The luggage drive will be held Saturday, April 2, from 10 a.m. to 2 p.m. in the T.J. Maxx parking lot. Representatives from the various agencies will be on hand to answer questions. Please check your closet for unneeded backpacks, suitcases, duffle bags and carry-on luggage pieces. Drive by and drop them off. Look for the big tent and the Kiwanis Club of Tahoe Sierra sign.

RECREATION AND SWIM COMPLEX DESIGN WORKSHOP NO. 2

The City of South Lake Tahoe will host a second design workshop Thursday, March 31, regarding its Recreation and Swim Complex. It will be held from 5:30-8:30 p.m. at the complex, which is located at 1180 Rufus Allen Blvd.

“This workshop is an important opportunity for the community to help the city develop ideas [that] will inform the design of renovations of the Recreation Swim Complex,” a news release said.

For more information contact Jim Marino at jmarino@cityofslt.us.

DEATH NOTICE

John Cushman Weidman, 90, of South Lake Tahoe, passed away March 21. Grave-side services will be held at the Oddfellow’s Cemetery in Corvallis, Oregon, on Friday, April 1.

FIREFIGHTERS BALL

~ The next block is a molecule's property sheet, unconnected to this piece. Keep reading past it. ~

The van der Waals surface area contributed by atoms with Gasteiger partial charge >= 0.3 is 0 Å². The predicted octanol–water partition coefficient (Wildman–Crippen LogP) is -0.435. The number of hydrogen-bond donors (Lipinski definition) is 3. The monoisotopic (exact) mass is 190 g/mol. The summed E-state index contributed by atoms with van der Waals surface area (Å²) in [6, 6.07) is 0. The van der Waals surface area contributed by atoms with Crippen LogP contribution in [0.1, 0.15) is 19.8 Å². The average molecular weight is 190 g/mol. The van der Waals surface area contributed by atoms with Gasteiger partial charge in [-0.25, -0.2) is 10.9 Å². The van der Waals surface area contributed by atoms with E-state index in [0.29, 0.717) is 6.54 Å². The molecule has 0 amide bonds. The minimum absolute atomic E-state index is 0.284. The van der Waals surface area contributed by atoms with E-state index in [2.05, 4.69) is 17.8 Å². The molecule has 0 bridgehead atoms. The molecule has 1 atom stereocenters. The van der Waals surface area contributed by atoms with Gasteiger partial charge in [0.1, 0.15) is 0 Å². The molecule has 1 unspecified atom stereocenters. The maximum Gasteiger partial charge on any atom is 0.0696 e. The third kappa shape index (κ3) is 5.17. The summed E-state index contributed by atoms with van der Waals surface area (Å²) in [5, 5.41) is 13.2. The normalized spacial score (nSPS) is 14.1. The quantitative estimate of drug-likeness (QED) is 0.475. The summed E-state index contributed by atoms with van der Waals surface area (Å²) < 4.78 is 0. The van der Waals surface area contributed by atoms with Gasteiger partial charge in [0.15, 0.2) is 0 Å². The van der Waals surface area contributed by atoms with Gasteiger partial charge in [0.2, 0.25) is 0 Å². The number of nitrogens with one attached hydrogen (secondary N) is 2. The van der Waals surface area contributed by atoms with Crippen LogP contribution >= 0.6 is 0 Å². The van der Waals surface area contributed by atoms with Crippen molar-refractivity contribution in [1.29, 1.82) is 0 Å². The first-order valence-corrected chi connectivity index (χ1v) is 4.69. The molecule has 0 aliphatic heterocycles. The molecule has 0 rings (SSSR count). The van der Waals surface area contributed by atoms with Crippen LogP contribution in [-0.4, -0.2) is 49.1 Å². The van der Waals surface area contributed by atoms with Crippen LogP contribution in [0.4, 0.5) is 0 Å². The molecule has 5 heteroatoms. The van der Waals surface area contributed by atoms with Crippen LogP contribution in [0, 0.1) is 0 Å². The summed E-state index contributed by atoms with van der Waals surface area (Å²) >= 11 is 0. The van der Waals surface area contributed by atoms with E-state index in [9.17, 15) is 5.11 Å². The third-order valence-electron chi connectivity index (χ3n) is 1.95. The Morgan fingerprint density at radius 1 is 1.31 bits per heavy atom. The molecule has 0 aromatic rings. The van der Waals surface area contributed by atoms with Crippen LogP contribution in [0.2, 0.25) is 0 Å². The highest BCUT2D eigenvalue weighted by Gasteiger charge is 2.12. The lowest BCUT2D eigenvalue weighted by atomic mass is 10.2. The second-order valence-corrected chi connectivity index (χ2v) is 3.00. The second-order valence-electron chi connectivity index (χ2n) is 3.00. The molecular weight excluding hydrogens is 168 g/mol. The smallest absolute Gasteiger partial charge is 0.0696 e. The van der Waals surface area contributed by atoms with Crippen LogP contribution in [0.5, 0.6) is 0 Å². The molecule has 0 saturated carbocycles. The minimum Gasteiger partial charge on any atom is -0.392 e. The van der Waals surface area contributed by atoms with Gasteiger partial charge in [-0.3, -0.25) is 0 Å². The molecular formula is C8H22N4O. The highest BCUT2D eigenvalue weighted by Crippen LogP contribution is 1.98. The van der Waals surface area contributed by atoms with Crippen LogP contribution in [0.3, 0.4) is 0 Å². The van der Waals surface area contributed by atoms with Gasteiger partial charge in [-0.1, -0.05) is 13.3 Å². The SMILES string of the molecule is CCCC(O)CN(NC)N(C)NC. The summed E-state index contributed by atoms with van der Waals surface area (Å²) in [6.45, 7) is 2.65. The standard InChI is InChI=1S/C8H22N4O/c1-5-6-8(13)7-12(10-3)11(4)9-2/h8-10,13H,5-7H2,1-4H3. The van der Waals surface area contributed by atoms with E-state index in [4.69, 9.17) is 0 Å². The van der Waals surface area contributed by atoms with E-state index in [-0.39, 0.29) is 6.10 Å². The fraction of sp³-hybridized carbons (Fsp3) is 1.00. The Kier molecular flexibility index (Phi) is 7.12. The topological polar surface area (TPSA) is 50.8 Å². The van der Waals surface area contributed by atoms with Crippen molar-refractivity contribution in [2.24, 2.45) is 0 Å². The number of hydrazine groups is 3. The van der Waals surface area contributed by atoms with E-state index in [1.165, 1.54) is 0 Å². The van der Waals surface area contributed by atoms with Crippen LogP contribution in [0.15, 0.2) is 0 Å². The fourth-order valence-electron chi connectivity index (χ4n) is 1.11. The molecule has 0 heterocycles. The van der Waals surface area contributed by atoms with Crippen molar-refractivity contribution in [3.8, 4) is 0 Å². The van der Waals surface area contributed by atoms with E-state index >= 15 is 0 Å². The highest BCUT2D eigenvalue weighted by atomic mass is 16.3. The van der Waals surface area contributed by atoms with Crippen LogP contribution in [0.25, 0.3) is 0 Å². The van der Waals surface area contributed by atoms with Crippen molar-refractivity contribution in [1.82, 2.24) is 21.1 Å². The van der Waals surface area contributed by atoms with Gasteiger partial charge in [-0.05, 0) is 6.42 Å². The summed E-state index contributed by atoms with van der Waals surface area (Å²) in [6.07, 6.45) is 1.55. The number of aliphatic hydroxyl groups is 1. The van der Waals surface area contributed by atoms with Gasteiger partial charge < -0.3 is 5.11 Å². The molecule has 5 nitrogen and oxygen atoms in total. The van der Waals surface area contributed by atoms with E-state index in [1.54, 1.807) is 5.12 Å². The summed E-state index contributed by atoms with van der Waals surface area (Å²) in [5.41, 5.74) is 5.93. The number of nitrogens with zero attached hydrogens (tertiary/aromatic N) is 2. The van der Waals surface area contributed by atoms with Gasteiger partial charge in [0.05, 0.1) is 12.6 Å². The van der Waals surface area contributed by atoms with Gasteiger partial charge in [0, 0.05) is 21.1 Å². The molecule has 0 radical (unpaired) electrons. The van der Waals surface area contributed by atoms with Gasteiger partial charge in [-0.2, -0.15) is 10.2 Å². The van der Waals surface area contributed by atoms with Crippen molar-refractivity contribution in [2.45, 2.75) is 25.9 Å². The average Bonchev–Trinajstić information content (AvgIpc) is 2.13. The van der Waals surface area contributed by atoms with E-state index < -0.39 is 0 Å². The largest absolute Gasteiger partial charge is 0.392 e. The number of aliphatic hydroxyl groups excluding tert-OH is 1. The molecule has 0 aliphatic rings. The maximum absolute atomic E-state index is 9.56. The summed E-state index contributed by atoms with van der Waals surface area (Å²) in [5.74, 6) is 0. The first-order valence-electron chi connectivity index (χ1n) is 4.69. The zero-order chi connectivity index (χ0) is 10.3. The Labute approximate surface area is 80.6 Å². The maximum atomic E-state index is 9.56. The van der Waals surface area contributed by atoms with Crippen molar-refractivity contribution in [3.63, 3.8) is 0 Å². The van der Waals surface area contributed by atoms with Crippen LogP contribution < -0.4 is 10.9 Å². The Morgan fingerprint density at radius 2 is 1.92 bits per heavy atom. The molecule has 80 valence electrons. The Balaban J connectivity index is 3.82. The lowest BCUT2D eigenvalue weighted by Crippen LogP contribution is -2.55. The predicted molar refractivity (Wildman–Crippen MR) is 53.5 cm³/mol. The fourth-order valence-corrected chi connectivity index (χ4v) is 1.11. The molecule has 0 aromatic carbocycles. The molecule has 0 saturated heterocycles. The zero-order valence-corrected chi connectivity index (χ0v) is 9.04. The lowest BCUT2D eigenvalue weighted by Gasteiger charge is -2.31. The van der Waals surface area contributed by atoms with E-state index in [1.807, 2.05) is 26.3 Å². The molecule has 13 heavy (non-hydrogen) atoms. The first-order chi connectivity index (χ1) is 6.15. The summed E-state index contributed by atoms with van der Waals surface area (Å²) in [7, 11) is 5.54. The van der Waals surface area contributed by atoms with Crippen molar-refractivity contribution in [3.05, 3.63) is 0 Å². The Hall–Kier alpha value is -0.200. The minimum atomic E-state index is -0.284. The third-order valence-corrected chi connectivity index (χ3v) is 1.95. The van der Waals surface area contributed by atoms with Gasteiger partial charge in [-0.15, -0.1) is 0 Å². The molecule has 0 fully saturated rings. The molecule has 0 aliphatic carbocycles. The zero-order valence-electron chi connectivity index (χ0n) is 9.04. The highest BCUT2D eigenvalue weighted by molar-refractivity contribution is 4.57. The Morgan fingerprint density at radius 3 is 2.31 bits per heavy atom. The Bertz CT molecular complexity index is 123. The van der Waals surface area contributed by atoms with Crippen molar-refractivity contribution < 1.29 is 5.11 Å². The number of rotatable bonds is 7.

The Lake Valley Fire Protection District will host its 54th annual Firefighters Ball on Friday, April 8, at MontBleu Resort Casino and Spa — and it’s not just for firefighters.

The fundraising event is open to everyone 21 years of age and older. Live music will be performed by Vokab Kompany. In addition, there will be dancing, a photo booth and grand-prize giveaways including a one-year, all-inclusive gym membership to Sierra Athletic Club, a beach cruiser bike from South Shore Bikes, a Coda snowboard and a 2016-17 Sierra-at-Tahoe Unlimited ski pass.

Proceeds from the ball will help fund community programs such as the South Tahoe Middle School Drug Store Project, South Tahoe High School’s Every 15 Minutes Program, elementary school fire safety with the Life and Safety Trailer and Fire Fest. The Lake Valley Volunteer Firefighter’s Association will also award a local high school graduate with a scholarship to the Lake Tahoe Basin Fire Academy run through Lake Tahoe Community College. Donations are also made to the Pacific Fire Fighter’s Burn Institute, South Tahoe High School Sober Grad Night, Soroptimist International of Tahoe Sierra and more.